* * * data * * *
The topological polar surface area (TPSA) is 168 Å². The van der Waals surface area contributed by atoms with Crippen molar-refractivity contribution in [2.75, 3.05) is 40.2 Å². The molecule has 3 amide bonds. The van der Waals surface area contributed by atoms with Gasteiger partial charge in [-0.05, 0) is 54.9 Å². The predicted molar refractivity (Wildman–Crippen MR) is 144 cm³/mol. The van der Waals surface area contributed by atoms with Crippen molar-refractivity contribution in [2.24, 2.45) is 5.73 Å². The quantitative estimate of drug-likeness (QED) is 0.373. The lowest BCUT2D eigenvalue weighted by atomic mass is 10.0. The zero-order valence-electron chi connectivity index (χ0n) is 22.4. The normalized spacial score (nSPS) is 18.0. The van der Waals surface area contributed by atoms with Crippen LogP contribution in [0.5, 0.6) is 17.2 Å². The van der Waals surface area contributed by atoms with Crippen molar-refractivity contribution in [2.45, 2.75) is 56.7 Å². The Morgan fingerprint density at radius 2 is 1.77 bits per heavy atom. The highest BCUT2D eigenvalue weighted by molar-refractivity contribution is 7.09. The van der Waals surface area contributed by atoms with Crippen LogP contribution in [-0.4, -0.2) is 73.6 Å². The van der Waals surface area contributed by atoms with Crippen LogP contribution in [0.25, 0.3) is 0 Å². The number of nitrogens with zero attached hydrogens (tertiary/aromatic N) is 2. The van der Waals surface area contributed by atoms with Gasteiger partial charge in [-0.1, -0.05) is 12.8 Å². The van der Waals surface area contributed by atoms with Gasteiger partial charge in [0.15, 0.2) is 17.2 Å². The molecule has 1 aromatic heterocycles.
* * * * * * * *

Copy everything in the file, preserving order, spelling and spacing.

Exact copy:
The topological polar surface area (TPSA) is 168 Å². The van der Waals surface area contributed by atoms with Crippen molar-refractivity contribution in [2.75, 3.05) is 40.2 Å². The molecule has 3 amide bonds. The van der Waals surface area contributed by atoms with Gasteiger partial charge in [-0.05, 0) is 54.9 Å². The predicted molar refractivity (Wildman–Crippen MR) is 144 cm³/mol. The van der Waals surface area contributed by atoms with Crippen molar-refractivity contribution in [2.24, 2.45) is 5.73 Å². The quantitative estimate of drug-likeness (QED) is 0.373. The lowest BCUT2D eigenvalue weighted by atomic mass is 10.0. The zero-order valence-electron chi connectivity index (χ0n) is 22.4. The normalized spacial score (nSPS) is 18.0. The van der Waals surface area contributed by atoms with Crippen LogP contribution in [0.5, 0.6) is 17.2 Å². The van der Waals surface area contributed by atoms with Crippen molar-refractivity contribution in [2.45, 2.75) is 56.7 Å². The Morgan fingerprint density at radius 2 is 1.77 bits per heavy atom. The highest BCUT2D eigenvalue weighted by molar-refractivity contribution is 7.09. The van der Waals surface area contributed by atoms with Crippen LogP contribution in [-0.4, -0.2) is 73.6 Å². The van der Waals surface area contributed by atoms with Crippen LogP contribution in [0.25, 0.3) is 0 Å². The number of nitrogens with zero attached hydrogens (tertiary/aromatic N) is 2. The van der Waals surface area contributed by atoms with Gasteiger partial charge in [-0.1, -0.05) is 12.8 Å². The van der Waals surface area contributed by atoms with Gasteiger partial charge in [0.15, 0.2) is 17.2 Å². The molecule has 1 aromatic heterocycles.